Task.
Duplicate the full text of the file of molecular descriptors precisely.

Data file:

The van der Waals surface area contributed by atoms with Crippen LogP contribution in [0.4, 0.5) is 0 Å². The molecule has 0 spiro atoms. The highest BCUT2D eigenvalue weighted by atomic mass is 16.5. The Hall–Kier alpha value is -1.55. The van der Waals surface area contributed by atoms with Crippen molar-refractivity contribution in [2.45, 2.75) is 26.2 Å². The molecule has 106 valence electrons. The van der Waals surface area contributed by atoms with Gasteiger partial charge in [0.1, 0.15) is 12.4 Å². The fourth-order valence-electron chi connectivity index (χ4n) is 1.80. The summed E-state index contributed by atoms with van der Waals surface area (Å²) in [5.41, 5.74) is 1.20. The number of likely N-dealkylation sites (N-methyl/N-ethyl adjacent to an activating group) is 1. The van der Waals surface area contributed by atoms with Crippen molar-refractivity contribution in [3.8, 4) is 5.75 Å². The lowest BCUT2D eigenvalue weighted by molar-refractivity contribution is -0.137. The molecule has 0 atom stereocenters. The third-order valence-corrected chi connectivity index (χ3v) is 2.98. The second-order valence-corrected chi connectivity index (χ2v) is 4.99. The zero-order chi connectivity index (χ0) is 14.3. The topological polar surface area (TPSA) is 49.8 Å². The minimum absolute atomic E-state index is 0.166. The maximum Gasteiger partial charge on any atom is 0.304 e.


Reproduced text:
The van der Waals surface area contributed by atoms with Crippen LogP contribution in [0.4, 0.5) is 0 Å². The molecule has 0 spiro atoms. The highest BCUT2D eigenvalue weighted by atomic mass is 16.5. The Hall–Kier alpha value is -1.55. The van der Waals surface area contributed by atoms with Crippen molar-refractivity contribution in [2.45, 2.75) is 26.2 Å². The molecule has 106 valence electrons. The van der Waals surface area contributed by atoms with Gasteiger partial charge in [0.1, 0.15) is 12.4 Å². The fourth-order valence-electron chi connectivity index (χ4n) is 1.80. The summed E-state index contributed by atoms with van der Waals surface area (Å²) in [5.41, 5.74) is 1.20. The number of likely N-dealkylation sites (N-methyl/N-ethyl adjacent to an activating group) is 1. The van der Waals surface area contributed by atoms with Crippen molar-refractivity contribution in [3.8, 4) is 5.75 Å². The lowest BCUT2D eigenvalue weighted by molar-refractivity contribution is -0.137. The molecule has 0 atom stereocenters. The third-order valence-corrected chi connectivity index (χ3v) is 2.98. The second-order valence-corrected chi connectivity index (χ2v) is 4.99. The zero-order chi connectivity index (χ0) is 14.3. The topological polar surface area (TPSA) is 49.8 Å². The minimum absolute atomic E-state index is 0.166. The maximum Gasteiger partial charge on any atom is 0.304 e.